Tribune-Review [Pittsburgh PA]
May 26, 2021
By Deb Erdley
Survivors of clergy child sexual abuse turned up the heat this week on state Senate Majority Leader Kim Ward, depositing a pouch of silver coins on the Hempfield Republican’s desk and labeling her a “Judas.”
Ward’s failure to schedule a Senate vote on a bill that would provide a day in court for child sexual abuse survivors whose cases fall outside the Pennsylvania statute of limitations is a bitter betrayal, survivors said. They likened it to the 30-piece bounty that disciple Judas Iscariot accepted before double-crossing Jesus Christ with a kiss at the Last Supper, according to the Gospel of Matthew in the Bible.
Ward, a devout Catholic, insisted she shares the survivors’ concerns and denied she is stalling. She said she is concerned the bill might not pass constitutional muster.
Tensions about the future of the so-called window of opportunity legislation, which passed the full House and then the Senate Judiciary Committee last month, grew Wednesday. That day, the Pennsylvania Inspector General released an investigation of the Department of State’s failure to advertise a constitutional amendment on the issue in time for the May 18 primary. The amendment, had it passed, would have provided survivors an opportunity to take their cases to court.
The Inspector General found no intentional wrongdoing. Rather, he concluded the Department of State lacked adequate training and procedures to ensure such measures are advertised in a timely fashion.
Now, it will take another two years before such an amendment can be placed on the ballot.
When they learned of the error last winter, state Reps. Mark Rozzi, D-Berks, and Jim Gregory, R-Blair — a pair of abuse survivors who had collaborated on legislation on the issue — sponsored yet another bill that would have the same effect as amending the state constitution. The men say the Senate votes are there to pass, and the bill has an endorsement from President Pro Tempore Jake Corman, R-Centre County.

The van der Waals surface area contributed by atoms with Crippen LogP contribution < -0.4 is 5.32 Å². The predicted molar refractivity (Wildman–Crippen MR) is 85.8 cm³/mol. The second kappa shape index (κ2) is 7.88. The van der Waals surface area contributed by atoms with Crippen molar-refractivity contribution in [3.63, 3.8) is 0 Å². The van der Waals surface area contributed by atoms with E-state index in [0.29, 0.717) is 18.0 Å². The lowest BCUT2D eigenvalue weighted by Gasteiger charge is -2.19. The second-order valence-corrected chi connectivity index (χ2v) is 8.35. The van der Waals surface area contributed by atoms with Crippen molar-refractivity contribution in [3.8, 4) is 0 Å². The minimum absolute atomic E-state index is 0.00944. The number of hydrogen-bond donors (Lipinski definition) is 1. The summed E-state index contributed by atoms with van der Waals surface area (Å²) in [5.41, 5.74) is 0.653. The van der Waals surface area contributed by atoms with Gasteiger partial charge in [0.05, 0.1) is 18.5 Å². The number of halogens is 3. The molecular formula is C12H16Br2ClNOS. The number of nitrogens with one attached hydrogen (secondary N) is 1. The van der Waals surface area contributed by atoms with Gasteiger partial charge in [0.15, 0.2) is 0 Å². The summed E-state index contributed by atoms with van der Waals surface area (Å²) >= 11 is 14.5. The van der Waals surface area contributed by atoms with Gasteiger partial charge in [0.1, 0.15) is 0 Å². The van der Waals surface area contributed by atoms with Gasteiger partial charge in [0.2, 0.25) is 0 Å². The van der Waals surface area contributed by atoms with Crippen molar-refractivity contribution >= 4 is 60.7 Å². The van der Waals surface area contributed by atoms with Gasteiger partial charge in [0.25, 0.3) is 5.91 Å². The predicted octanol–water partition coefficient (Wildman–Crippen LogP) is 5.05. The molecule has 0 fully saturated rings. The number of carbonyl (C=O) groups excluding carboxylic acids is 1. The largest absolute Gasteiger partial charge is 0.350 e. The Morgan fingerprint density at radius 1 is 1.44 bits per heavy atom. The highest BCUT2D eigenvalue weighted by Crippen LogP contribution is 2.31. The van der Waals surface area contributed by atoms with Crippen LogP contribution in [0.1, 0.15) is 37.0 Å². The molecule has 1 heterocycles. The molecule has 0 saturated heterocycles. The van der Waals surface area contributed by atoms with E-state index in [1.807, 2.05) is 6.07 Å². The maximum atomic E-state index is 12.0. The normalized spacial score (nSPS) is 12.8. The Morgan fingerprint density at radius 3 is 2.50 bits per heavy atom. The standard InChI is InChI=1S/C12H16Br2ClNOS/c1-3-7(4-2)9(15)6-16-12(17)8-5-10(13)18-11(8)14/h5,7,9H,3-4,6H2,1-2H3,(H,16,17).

Time is of the essence in this battle, Gregory said.
“Every day, more victims give up and die, and these abusers are still with us,” Gregory said. “I pushed forward with an alternative path (of legislation) at the encouragement of the president pro tempore. Pushing with the dual path (legislation and a constitutional amendment) is the answer to me. I can’t understand why it is not the answer for Ward.”
Rozzi has been promoting statute of limitation reforms for a decade and supported the constitutional amendment. He called Ward’s failure to schedule a vote on the bill “despicable.”
“She is just carrying the water for the Catholic Church,” Rozzi said.
On Tuesday, a group of survivors and advocates for the bill came away frustrated after a meeting with Ward in her Harrisburg office.
Debbie McIlmail, a mother from Montgomery County, lost her 26-year-old son to an overdose eight years ago — the night before his clergy sexual abuse complaint was scheduled to go to court. She said she and her husband, Mike, have been trying to talk with Ward for weeks. They were excited to finally get a meeting in her office.
“We decided in advance that we had one question for her. ‘Are you going to run the bill? Yes or no?,’ ” McIlmail said. “When she started out saying that she had to explain, we decided to walk out. My husband, who had small pack of silver coins, laid them on her table and said, ‘This is for you, Judas, you’re betraying us.’ ”